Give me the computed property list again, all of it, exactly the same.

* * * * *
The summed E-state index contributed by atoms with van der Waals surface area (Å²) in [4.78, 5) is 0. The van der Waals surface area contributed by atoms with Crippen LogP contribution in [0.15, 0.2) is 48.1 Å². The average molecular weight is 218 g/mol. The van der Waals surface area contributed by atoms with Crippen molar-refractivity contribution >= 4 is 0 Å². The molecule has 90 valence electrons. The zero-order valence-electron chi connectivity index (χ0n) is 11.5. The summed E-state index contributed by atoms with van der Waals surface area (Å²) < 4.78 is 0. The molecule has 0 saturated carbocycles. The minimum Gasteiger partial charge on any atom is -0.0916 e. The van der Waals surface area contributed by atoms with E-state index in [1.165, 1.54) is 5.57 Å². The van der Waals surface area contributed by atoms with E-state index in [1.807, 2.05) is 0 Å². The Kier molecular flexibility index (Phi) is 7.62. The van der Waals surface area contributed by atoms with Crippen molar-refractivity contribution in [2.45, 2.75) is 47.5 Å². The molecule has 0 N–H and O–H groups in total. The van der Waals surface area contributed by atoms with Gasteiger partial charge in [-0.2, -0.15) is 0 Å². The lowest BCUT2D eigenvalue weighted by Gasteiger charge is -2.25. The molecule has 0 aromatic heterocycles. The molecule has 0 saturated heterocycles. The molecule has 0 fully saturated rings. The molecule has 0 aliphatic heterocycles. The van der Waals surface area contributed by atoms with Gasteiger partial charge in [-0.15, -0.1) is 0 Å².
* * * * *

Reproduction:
The summed E-state index contributed by atoms with van der Waals surface area (Å²) in [4.78, 5) is 0. The van der Waals surface area contributed by atoms with Crippen LogP contribution in [0.15, 0.2) is 48.1 Å². The average molecular weight is 218 g/mol. The van der Waals surface area contributed by atoms with Crippen molar-refractivity contribution >= 4 is 0 Å². The molecule has 90 valence electrons. The zero-order valence-electron chi connectivity index (χ0n) is 11.5. The summed E-state index contributed by atoms with van der Waals surface area (Å²) < 4.78 is 0. The molecule has 0 saturated carbocycles. The minimum Gasteiger partial charge on any atom is -0.0916 e. The van der Waals surface area contributed by atoms with E-state index in [1.165, 1.54) is 5.57 Å². The van der Waals surface area contributed by atoms with E-state index in [1.807, 2.05) is 0 Å². The Kier molecular flexibility index (Phi) is 7.62. The van der Waals surface area contributed by atoms with Crippen molar-refractivity contribution in [2.45, 2.75) is 47.5 Å². The molecule has 0 N–H and O–H groups in total. The van der Waals surface area contributed by atoms with Gasteiger partial charge in [-0.2, -0.15) is 0 Å². The lowest BCUT2D eigenvalue weighted by Gasteiger charge is -2.25. The molecule has 0 aromatic heterocycles. The molecule has 0 saturated heterocycles. The molecule has 0 fully saturated rings. The molecule has 0 aliphatic heterocycles. The van der Waals surface area contributed by atoms with Gasteiger partial charge in [-0.15, -0.1) is 0 Å².